Winner of the 2010 Outstanding Academic Title Award, sponsored by Choice.
Shanghai today is a thriving, bustling metropolis. But does its avid pursuit of the modern trappings of success truly indicate that it will once again become the shining example of China's commercial and cosmopolitan culture? While history continues to unfold, eminent China scholar Marie-Claire Bergère takes readers back to when Shanghai first opened to the world in 1842 to narrate the city's tumultuous and unique course to the present.
Shanghai: China's Gateway to Modernity is the first comprehensive history of Shanghai in any Western language. Divided into four parts, Bergère details Shanghai's beginnings as a treaty port in the mid-nineteenth century; its capitalist boom following the 1911 Revolution; the fifteen years of economic and social decline initiated by the Japanese invasion in 1937, and attempts at resistance; and the city's disgraced years under Communism. Weaving together a range of archival documents and existing histories to create a global picture of Shanghai's past and present, Bergère shows that Shanghai's success was not fated, as some contend, by an evolutionary pattern set into motion long before the arrival of westerners. Rather, her account identifies the relationship between the Chinese and foreigners in Shanghai—their interaction, cooperation, and rivalry—as the driving force behind the creation of an original culture, a specific modernity, founded upon western contributions but adapted to the national Chinese culture.
Eclipsed for three decades by socialism, the wheels of the Shanghai spirit began to turn in the 1990s, when the reform movement took off anew. The city is again being referred to as a model for China's current modernization drive. Although it makes no claims to what will happen next, Bergère's Shanghai stands as a compelling and definitive profile of a city whose urban history continues to be redefined, retold, and resold.
About the author
Marie-Claire Bergère taught modern and contemporary Chinese history at the Institut National des Langues et Civilisations Orientales and at the Ecole des Hautes Études en Sciences Sociales (Paris). She published or edited numerous articles and a dozen books, most recently Capitalismes et capitalistes en Chine, XIXe-XXIe siècle (2007).
"Although other authors have written about aspects of Shanghai's history detailed here, none have brought so much together in a single volume . . . The narrative structure renders it useful as a textbook, and the analyses provide useful starting points for student essays. Given the growing number of courses that focus on Shanghai's history this volume should appear in many university libraries."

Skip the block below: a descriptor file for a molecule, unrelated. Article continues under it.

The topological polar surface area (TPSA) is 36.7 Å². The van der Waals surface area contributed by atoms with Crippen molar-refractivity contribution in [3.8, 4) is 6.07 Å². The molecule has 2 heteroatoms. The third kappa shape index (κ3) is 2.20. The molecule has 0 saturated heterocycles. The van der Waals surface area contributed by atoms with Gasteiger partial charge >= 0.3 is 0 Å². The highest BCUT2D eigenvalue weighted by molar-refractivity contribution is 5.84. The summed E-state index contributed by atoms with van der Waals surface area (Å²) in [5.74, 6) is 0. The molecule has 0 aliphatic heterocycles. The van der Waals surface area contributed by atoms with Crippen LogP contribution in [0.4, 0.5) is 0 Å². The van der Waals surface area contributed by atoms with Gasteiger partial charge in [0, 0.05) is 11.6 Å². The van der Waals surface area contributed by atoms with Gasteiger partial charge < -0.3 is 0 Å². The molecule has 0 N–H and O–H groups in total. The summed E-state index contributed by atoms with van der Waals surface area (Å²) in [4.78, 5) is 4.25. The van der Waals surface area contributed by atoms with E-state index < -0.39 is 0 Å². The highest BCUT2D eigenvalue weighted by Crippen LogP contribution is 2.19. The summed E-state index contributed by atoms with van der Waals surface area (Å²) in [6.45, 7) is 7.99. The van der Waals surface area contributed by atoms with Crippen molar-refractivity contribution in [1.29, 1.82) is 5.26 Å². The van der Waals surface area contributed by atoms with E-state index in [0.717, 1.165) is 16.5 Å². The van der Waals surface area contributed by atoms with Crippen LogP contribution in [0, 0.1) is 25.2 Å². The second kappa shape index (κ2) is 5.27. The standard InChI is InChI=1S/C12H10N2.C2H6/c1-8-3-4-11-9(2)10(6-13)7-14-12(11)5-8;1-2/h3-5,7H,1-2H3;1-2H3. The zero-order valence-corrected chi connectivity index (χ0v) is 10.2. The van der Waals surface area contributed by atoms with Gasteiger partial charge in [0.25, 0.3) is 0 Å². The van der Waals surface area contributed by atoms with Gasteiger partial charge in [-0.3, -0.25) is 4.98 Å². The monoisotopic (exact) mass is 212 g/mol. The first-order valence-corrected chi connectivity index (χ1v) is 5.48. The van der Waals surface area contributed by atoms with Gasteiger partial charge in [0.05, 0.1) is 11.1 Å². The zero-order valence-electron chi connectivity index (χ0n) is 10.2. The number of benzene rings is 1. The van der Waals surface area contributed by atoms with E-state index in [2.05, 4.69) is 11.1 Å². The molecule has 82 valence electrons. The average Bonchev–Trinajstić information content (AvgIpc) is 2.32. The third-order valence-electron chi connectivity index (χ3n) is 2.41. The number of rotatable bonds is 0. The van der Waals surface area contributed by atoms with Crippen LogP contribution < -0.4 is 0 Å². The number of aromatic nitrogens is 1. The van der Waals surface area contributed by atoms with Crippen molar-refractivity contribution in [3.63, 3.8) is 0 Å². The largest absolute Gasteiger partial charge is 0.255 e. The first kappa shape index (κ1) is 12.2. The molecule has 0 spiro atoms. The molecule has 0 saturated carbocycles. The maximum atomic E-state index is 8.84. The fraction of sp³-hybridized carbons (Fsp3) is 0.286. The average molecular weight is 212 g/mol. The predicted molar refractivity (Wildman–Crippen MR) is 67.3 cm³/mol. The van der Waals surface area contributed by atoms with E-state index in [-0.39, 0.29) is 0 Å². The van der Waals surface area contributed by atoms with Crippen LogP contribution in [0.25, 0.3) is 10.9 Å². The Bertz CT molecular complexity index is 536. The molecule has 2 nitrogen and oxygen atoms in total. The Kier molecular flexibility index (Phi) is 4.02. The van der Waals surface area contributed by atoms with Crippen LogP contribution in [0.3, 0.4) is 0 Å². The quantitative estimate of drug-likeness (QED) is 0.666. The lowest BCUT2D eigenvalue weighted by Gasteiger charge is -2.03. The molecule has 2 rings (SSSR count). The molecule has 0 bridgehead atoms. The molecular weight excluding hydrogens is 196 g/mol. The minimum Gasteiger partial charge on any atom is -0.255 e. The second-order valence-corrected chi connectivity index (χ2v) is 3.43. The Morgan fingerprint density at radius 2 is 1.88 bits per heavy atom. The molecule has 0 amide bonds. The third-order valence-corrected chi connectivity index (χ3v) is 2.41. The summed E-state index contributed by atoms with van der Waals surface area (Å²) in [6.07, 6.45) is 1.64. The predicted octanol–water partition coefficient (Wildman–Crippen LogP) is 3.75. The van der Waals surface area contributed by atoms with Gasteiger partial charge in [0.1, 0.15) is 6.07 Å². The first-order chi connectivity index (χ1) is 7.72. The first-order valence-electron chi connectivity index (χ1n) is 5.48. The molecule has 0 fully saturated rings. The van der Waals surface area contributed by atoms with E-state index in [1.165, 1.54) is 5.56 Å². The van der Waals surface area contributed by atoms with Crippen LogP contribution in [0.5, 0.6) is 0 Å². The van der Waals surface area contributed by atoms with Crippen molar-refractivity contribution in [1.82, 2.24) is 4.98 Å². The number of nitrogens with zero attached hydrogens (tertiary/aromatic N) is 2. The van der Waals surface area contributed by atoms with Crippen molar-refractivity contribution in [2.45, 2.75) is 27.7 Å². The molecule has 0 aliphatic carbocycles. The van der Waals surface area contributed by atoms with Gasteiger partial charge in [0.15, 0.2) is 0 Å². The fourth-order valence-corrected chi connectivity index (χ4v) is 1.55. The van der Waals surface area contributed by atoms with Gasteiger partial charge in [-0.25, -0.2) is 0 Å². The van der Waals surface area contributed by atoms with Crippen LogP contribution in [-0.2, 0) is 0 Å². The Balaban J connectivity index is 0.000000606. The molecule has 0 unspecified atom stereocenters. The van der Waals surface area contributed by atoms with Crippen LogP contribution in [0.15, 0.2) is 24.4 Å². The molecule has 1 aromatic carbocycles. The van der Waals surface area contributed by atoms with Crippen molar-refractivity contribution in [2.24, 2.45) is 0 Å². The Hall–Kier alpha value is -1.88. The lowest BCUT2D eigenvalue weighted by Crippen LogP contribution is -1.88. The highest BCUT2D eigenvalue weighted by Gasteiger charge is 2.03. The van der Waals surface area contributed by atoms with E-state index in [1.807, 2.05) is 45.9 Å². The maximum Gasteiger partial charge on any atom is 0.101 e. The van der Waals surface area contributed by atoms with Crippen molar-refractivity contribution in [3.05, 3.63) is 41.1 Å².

—Bill Sewell, Canadian Journal of History
"This translation of Marie-Claire Bergère, Histoire de Shanghai (originally published in French by Fayard, in 2002), makes available to readers of English a study offering the best introduction to its subject. In a field of academic research which has produced an entire industry of publications, Bergère's Shanghai can claim this high status not only by virtue of the knowledge reflected in it but also by being a model of clear and elegant writing, assisted by a flawless translation. The overall result is a book to savour, a history of a great city that will appeal to specialists and general readers alike."
—Mark Gamsa, Frontiers of History in China
"Marie-Claire Bergère expertly weaves together a great mass of disparate material that has been published on China's most dynamic city. In the process, she leavens her authoritative rendering of social and economic history with some coverage of cultural history, and her evocation of Shanghai's paradoxical position in the reform era is compelling."
—Bryna Goodman, China Journal
"The history of Shanghai since the nineteenth century can stand as an accurate shorthand for the history of the changes that China has experienced over the past two centuries. The city was an established port and county seat before Europeans gained permission to sojourn there, but its rapid integration into the world economy and culture following their arrival transformed both the city and d the context within which China would reorient and reorganize itself in the face of Western imperialism. This is the story that Bergère tells so well, in a clear, well-organized, accessible style. She writes in terms of political and economic "rhythms" that shape and punctuate Shanghai's history. The pace is naturally suitable for describing a cosmopolis, it also serves to set up a loose analytical framework to think about the fluctuations that have put the city through its rocky and exciting history. The book is engrossingly written, managing to show the depths of Bergère's knowledge of the city's history while informing readers who are not China specialists without ever condescending to them."
—Tim Brook, University of British Columbia
"After examining more than 150 years of Shanghai's history and its starring role in mediating the march of foreign innovation and influence in China, eminent China scholar Marie-Claire Bergère leaves us with a provocative question: Will politics support or impede Shanghai's destiny as teacher and adviser in shaping China's modernity? I eagerly await the answer history reveals."
—Marcia R. Ristaino, Kluge Center for Scholars, Library of Congress, author of The Jacquinot Safe Zone: Wartime Refugees in Shanghai